Here’s something that has changed under quarantine: I now place holds on books. I so rarely did it in the olden days! I used to go to the library every Saturday or every second Saturday, and I didn’t need to place holds, because there were always loads of amazing books to read. I would make a list of maybe five specific books that I wanted to get that day, and I’d get them, but then I spent most of my library trip trawling the New Books shelves in every genre. I had a system! Nonfiction first! Then regular fiction! Then a quick glance at historical, mysteries, and romance, before landing on science fiction and fantasy and comics. And it was heaven! The perfect library trip! What need have I for holds in this paradise?

But now I do not go to the library, because libraries shouldn’t be open for browsing, because library staff need to be safe from COVID too. Instead I swing by and do holds pick-ups. This is sad and I miss my old routine. I miss all my old routines. THAT SAID, because I have to place holds if I want any library books, I am forced to place holds on books that cannot be found at my primary library location. I never used to do this! I never needed to! Now I am doing it, which means I am getting my hands on books I have been meaning to read for several years. Like Kaveena. Hat tip to my library for getting weird translated small-press African literature. I respect you, library. I desire your prosperity for all of time.

Kaveena is about the collapse of a fictional African dictator in a country that was once colonized by the French. It’s also about the white European businessman who orchestrated his rise and fall, and it’s about the military general who finds himself living with the corpse of the dictator and in fear of the businessman. At the center of everything is the memory of a six-year-old child, Kaveena, killed several years ago in a ritual murder of which the businessman is definitely guilty and the dictator insists that he is not.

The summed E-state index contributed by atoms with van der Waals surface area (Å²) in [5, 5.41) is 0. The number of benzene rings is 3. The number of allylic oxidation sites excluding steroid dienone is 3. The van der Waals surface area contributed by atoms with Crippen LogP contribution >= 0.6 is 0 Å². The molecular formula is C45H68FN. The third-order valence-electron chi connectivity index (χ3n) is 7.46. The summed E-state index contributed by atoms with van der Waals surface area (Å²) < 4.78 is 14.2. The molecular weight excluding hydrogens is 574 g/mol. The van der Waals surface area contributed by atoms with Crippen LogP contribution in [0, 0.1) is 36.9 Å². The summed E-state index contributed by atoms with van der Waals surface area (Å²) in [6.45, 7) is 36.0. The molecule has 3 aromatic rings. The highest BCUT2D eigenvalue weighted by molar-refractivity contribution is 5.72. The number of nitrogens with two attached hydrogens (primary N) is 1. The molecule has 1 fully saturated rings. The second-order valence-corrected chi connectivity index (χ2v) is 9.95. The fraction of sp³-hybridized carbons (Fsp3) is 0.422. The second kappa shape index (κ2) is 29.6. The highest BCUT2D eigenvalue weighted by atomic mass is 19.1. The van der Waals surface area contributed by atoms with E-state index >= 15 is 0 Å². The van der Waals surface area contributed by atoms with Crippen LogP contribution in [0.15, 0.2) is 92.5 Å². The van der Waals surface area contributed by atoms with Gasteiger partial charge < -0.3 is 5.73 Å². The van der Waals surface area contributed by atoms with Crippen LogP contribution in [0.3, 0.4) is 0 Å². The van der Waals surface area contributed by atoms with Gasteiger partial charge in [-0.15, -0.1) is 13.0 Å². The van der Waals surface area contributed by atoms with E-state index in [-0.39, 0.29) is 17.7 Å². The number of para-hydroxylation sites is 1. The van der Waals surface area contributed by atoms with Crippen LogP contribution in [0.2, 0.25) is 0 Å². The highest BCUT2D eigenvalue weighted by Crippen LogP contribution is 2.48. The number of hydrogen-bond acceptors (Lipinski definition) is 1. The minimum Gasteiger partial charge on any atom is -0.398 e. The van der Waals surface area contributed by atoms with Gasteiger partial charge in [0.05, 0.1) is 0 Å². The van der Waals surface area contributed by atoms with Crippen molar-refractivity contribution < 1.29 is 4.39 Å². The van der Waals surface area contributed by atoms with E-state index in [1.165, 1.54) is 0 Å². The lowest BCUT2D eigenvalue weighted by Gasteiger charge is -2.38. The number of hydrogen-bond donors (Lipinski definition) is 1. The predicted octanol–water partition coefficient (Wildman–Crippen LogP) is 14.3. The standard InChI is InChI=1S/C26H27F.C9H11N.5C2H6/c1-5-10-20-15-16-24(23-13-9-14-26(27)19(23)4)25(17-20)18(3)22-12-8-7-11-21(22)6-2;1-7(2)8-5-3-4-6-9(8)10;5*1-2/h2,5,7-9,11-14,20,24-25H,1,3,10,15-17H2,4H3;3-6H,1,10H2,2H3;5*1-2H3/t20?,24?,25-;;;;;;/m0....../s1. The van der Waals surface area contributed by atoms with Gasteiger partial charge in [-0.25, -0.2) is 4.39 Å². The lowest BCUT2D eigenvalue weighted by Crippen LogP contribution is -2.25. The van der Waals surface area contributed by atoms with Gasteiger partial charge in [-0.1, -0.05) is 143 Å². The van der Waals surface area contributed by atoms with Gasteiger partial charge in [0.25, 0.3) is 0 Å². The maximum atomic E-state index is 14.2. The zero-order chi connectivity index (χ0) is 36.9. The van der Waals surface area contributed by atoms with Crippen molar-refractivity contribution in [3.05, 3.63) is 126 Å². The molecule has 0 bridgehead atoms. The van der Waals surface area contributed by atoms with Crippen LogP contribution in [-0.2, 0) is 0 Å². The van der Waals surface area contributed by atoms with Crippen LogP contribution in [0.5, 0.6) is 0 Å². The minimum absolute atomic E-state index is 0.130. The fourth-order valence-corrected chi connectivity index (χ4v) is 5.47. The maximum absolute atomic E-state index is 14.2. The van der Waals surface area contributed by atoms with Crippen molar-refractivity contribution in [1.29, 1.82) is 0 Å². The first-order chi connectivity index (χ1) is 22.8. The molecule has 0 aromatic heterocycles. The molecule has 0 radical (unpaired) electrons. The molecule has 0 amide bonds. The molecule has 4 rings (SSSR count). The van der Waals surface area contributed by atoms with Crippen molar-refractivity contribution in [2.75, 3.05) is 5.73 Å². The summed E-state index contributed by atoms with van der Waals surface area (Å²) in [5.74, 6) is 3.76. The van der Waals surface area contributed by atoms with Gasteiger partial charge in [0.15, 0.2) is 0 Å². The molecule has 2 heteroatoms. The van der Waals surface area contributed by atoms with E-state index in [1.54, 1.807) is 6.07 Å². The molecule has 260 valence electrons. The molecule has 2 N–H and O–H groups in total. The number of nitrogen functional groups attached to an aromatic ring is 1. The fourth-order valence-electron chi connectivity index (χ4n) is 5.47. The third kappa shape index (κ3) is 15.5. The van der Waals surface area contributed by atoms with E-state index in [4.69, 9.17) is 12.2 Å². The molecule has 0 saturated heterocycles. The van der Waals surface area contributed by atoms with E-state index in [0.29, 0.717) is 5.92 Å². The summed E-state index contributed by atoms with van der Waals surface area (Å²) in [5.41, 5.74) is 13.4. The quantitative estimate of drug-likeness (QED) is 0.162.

cover of Kaveena, by Boubacar Boris Diop

Kaveena is about colonial and postcolonial economies: The European guy, Pierre Castaneda, owns a mining company and exerts most of his effort to protect his financial interests no matter the human cost. Castenda is based — the book’s introduction helpfully informs me! I would not have known this on my own! — on Jacques Foccart, who spent most of his career variously propping up African dictators who were friendly to French economic interests and sabotaging African leaders who were not friendly to French economic interests. It was a terrific reminder that colonialism didn’t end when formerly colonized nations attained independence. By contrast, the colonizers continued to hold sway over many/most of those countries, refusing to let go of their businesses there unless absolutely forced to do so. Extractive imperialism! It never fucking ends!

Though the point-of-view characters are the dictator, N’Ko Nikiema, and the general, Asante Kroma, the true drivers of the plot are not the men. The memory of Kaveena hangs over everything that happens: One of the reasons the general is at such perpetual risk from Pierre Castaneda is Castaneda’s fear that Kroma has and will reveal the videotape of Kaveena’s death. It’s the one atrocity (in a career of atrocities) that Castaneda can’t deny and can’t escape from. And what you realize as you continue to read the book is that Castaneda isn’t truly running things; Kaveena’s mother is running things. She is an artist and a sex worker and someone whose words and actions the men can never quite read. But she is, inexorably, pursuing an agenda of her own.

As I have expected for the two years it has taken me to read this damn book, I really really liked Kaveena. It’s a beautifully written, flawlessly imagined depiction of the wounds of imperialism, greed, and misogyny. It depicts a world in which economic interests take precedence over everything else. So. You know. The real world.

GRIM POST ENDING HAPPY MONDAY

The post Kaveena, Boubacar Boris Diop, trans. Bhakti Shringarpure and Sara C. Hanaburgh appeared first on Reading the End.